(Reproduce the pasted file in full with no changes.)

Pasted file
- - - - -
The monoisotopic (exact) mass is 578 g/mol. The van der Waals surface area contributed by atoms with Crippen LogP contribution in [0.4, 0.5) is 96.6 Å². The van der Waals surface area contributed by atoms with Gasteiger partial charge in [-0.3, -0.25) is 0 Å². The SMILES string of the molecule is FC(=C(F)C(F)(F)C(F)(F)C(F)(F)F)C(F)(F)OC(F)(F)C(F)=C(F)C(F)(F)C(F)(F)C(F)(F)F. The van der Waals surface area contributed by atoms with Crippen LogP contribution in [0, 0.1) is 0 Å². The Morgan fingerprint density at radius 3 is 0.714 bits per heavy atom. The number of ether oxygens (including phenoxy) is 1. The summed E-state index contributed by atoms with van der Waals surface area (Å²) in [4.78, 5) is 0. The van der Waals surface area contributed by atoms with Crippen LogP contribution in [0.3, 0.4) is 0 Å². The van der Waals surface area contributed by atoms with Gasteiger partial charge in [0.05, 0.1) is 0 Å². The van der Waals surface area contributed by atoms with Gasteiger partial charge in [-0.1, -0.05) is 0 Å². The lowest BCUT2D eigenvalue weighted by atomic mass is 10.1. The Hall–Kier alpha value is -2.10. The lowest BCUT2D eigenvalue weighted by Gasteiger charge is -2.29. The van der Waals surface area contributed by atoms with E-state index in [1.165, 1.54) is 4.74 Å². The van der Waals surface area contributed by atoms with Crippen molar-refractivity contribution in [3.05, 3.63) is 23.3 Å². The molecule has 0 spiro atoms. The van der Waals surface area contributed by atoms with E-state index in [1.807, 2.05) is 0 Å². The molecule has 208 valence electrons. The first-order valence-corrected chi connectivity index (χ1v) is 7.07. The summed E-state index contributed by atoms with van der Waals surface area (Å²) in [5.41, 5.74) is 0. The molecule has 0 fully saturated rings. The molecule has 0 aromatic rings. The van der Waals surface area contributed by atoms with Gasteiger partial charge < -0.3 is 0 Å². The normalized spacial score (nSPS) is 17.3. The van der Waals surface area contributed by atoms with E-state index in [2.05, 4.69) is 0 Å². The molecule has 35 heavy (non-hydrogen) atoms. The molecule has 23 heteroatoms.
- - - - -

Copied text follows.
The monoisotopic (exact) mass is 578 g/mol. The van der Waals surface area contributed by atoms with Crippen LogP contribution in [0.4, 0.5) is 96.6 Å². The van der Waals surface area contributed by atoms with Gasteiger partial charge in [-0.3, -0.25) is 0 Å². The SMILES string of the molecule is FC(=C(F)C(F)(F)C(F)(F)C(F)(F)F)C(F)(F)OC(F)(F)C(F)=C(F)C(F)(F)C(F)(F)C(F)(F)F. The van der Waals surface area contributed by atoms with Crippen LogP contribution in [0, 0.1) is 0 Å². The Morgan fingerprint density at radius 3 is 0.714 bits per heavy atom. The number of ether oxygens (including phenoxy) is 1. The summed E-state index contributed by atoms with van der Waals surface area (Å²) in [4.78, 5) is 0. The van der Waals surface area contributed by atoms with Crippen LogP contribution in [0.3, 0.4) is 0 Å². The van der Waals surface area contributed by atoms with Gasteiger partial charge in [0.05, 0.1) is 0 Å². The van der Waals surface area contributed by atoms with Gasteiger partial charge in [-0.1, -0.05) is 0 Å². The lowest BCUT2D eigenvalue weighted by atomic mass is 10.1. The Hall–Kier alpha value is -2.10. The lowest BCUT2D eigenvalue weighted by Gasteiger charge is -2.29. The van der Waals surface area contributed by atoms with E-state index in [1.165, 1.54) is 4.74 Å². The van der Waals surface area contributed by atoms with Crippen molar-refractivity contribution in [3.05, 3.63) is 23.3 Å². The molecule has 0 spiro atoms. The van der Waals surface area contributed by atoms with E-state index in [1.807, 2.05) is 0 Å². The molecule has 208 valence electrons. The first-order valence-corrected chi connectivity index (χ1v) is 7.07. The summed E-state index contributed by atoms with van der Waals surface area (Å²) in [5.41, 5.74) is 0. The molecule has 0 fully saturated rings. The molecule has 0 aromatic rings. The van der Waals surface area contributed by atoms with Gasteiger partial charge < -0.3 is 0 Å². The normalized spacial score (nSPS) is 17.3. The van der Waals surface area contributed by atoms with E-state index in [2.05, 4.69) is 0 Å². The molecule has 35 heavy (non-hydrogen) atoms. The molecule has 23 heteroatoms.